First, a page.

Getting lost along the way – Heather Skyler

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By Heather Skyler

I’ve been trying to find my way back into writing. Lately, it’s been difficult to sit down and get inside the minds of my characters and the setting of my book because even when I get there, I think, “Who cares?” How can what I make up in my head possibly be more important than doing the work that earns me a living, or spending time with my kids or making lunches or walking the dog or just sitting and reading a good book written by somebody else?

This is a huge existential crisis for a writer, when the internal motor that drives you to carve out extra time for creation begins to sputter – when you start to doubt the point of continuing at all.

My crisis was sparked, in part, by the difficulties of the publishing world. There has been a very long gap between my first novel and the one that is finally going to be published in October. I started with a promising two-book deal, which soon became a weight around my neck as the editor kept rejecting one completed novel manuscript after the other. When your creative life rests in the hands of one person, you can feel a bit trapped.

My writing also faltered with the advent of kids, 15 years ago now. My son and daughter have made me a better writer, in my humble opinion, with a richer understanding of the world, but they have also filled my mind and life to the brim so that any extra time or thinking space can be difficult to find.

vegas-girls-9781510710832Basically, life overwhelmed me with its various duties and delights and I kept thinking as I stared at the screen of my laptop: who cares?

I’m not sure exactly how I found my way back, or even if I truly have. Finally finding a publisher for a book I began almost 10 years ago definitely helped. Encouragement can act as a mental and emotional shove. But what really keeps me going is likely the same thing that keeps many writers on the path: a desire to explain what it means to be alive to myself.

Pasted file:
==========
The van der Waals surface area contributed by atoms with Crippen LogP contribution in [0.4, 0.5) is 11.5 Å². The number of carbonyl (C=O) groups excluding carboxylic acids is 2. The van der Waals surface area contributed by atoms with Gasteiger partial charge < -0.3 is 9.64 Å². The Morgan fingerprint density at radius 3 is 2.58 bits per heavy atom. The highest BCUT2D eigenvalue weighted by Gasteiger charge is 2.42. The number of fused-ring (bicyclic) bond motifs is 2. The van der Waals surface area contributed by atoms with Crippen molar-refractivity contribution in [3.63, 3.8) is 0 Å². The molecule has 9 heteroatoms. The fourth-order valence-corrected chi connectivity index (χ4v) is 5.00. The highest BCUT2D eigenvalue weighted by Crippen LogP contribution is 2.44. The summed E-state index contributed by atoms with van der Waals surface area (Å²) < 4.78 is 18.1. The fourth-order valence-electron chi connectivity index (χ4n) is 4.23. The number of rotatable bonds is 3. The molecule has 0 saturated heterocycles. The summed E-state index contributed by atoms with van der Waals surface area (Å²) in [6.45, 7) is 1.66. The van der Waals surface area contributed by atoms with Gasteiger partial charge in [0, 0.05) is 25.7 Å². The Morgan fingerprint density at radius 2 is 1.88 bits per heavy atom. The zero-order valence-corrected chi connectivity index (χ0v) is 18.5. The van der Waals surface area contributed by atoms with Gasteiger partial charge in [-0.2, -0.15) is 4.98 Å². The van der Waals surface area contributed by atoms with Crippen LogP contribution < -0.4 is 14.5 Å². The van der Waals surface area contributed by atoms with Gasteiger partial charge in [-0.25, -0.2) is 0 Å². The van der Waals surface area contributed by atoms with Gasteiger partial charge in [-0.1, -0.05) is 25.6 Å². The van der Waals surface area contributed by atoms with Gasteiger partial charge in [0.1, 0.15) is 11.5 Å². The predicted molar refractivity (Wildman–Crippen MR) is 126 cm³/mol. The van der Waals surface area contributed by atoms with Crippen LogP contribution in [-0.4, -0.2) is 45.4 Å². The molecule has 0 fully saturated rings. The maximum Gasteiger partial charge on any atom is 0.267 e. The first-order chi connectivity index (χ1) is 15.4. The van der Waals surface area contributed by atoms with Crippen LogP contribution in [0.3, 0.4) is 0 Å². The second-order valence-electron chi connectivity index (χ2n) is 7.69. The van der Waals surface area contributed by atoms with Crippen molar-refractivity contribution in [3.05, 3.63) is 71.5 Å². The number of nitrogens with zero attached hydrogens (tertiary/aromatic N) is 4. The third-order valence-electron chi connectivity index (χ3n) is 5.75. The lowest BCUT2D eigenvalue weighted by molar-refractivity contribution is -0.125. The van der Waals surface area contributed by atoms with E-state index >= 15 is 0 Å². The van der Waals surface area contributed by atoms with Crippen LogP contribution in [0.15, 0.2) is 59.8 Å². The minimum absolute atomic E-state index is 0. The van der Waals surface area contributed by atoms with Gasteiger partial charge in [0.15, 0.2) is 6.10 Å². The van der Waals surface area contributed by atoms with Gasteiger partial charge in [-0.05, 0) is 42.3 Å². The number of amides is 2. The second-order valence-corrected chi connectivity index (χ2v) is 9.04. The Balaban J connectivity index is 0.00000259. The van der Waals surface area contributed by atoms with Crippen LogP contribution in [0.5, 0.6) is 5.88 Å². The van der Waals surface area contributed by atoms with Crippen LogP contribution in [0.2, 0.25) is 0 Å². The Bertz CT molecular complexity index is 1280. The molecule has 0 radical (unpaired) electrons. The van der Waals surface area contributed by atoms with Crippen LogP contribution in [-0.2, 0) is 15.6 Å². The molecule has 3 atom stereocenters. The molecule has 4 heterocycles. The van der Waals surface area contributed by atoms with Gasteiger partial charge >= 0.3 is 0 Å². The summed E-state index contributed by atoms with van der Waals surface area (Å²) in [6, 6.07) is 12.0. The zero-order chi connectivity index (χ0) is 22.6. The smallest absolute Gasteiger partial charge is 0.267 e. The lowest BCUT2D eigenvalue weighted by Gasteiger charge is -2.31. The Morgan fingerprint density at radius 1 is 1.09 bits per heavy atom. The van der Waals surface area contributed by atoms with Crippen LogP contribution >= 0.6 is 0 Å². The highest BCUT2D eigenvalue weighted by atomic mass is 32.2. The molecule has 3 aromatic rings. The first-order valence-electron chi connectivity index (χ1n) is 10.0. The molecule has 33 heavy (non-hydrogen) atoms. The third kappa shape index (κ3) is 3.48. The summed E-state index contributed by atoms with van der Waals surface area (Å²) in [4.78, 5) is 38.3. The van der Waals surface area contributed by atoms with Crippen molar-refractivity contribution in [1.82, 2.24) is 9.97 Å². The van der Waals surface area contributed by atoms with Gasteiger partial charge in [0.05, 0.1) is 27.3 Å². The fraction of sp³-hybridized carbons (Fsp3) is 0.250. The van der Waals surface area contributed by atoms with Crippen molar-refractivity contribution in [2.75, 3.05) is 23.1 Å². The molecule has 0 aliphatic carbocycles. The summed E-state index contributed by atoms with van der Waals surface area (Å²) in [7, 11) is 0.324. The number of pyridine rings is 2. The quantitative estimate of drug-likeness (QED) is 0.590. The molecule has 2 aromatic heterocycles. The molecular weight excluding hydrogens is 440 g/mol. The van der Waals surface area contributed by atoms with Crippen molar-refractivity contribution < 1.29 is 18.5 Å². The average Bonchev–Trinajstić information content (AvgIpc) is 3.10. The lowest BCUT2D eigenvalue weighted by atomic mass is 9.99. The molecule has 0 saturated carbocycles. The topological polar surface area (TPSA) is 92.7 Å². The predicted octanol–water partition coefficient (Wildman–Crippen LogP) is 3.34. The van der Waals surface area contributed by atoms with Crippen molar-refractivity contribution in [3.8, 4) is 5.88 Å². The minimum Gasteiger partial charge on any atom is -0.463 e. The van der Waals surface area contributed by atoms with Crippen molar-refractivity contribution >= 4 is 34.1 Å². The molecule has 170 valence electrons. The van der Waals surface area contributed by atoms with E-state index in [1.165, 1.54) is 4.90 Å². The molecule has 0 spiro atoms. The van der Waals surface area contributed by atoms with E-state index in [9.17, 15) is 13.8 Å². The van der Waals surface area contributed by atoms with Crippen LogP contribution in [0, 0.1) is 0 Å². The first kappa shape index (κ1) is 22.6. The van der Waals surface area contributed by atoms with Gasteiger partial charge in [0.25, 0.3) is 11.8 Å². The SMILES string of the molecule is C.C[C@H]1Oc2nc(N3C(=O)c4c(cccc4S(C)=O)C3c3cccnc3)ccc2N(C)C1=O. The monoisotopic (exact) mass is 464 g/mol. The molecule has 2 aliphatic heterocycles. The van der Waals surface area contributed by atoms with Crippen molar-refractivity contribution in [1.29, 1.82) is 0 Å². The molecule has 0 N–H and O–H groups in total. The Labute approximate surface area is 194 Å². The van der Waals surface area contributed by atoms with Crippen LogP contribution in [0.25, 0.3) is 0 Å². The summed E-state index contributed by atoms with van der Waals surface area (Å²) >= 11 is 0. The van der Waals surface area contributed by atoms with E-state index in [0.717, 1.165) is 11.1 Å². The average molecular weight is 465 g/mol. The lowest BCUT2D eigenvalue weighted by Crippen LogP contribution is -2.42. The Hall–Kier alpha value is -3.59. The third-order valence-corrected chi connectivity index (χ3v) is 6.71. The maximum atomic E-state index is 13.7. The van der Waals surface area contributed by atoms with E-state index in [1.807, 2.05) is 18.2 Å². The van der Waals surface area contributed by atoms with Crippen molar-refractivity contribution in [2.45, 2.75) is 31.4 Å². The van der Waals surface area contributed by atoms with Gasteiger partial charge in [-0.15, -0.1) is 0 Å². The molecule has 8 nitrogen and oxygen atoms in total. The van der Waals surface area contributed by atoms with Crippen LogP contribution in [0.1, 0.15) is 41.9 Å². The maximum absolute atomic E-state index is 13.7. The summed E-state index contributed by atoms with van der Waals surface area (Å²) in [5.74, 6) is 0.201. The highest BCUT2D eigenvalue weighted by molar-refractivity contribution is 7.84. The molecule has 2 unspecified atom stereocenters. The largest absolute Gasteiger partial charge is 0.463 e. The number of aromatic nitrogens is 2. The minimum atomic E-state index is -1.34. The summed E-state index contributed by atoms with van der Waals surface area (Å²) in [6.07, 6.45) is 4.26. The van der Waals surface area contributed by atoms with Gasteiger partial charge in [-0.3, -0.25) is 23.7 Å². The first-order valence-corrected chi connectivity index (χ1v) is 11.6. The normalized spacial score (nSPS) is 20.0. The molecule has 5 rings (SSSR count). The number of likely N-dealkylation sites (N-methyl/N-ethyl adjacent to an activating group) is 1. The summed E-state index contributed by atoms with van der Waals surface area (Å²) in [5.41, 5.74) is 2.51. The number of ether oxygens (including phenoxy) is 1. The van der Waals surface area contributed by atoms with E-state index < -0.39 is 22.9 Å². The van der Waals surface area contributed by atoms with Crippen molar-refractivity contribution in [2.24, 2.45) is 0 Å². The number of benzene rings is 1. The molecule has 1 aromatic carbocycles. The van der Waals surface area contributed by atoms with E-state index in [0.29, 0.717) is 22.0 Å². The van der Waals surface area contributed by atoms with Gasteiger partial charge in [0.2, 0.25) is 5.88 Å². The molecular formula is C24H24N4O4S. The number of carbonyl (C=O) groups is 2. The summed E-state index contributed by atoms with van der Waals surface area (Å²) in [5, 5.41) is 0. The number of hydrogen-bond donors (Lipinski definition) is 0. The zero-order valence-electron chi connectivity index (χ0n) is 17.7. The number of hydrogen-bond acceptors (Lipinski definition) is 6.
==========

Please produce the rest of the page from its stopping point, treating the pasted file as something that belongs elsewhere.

I’m not particularly religious. Without a specific God, the universe can feel gigantic and random and sometimes I just need a better toehold than the one my family alone can provide. That toehold is writing: figuring out human nature, emotional landscapes, love and sex, hatred, grief and shame — all of life’s great mysteries — on the page.

This was supposed to be a post offering writing advice. I find I don’t really have any to give — all writers’ habits are so specific. But I’m guessing many other writers have felt as lost as I have at some point or another, and I hope they can eventually find their way back into writing, too.

Heather Skyler, born and raised in Las Vegas, Nevada, is the author of The Perfect Age. She has written pieces for the New York Times, Newsweek, GOOD magazine, and other publications. She currently works as the editor for OC Family magazine and as a syndicated columnist for the OC Register. She lives in Long Beach, California. Her latest novel, Vegas Girls, is available now.


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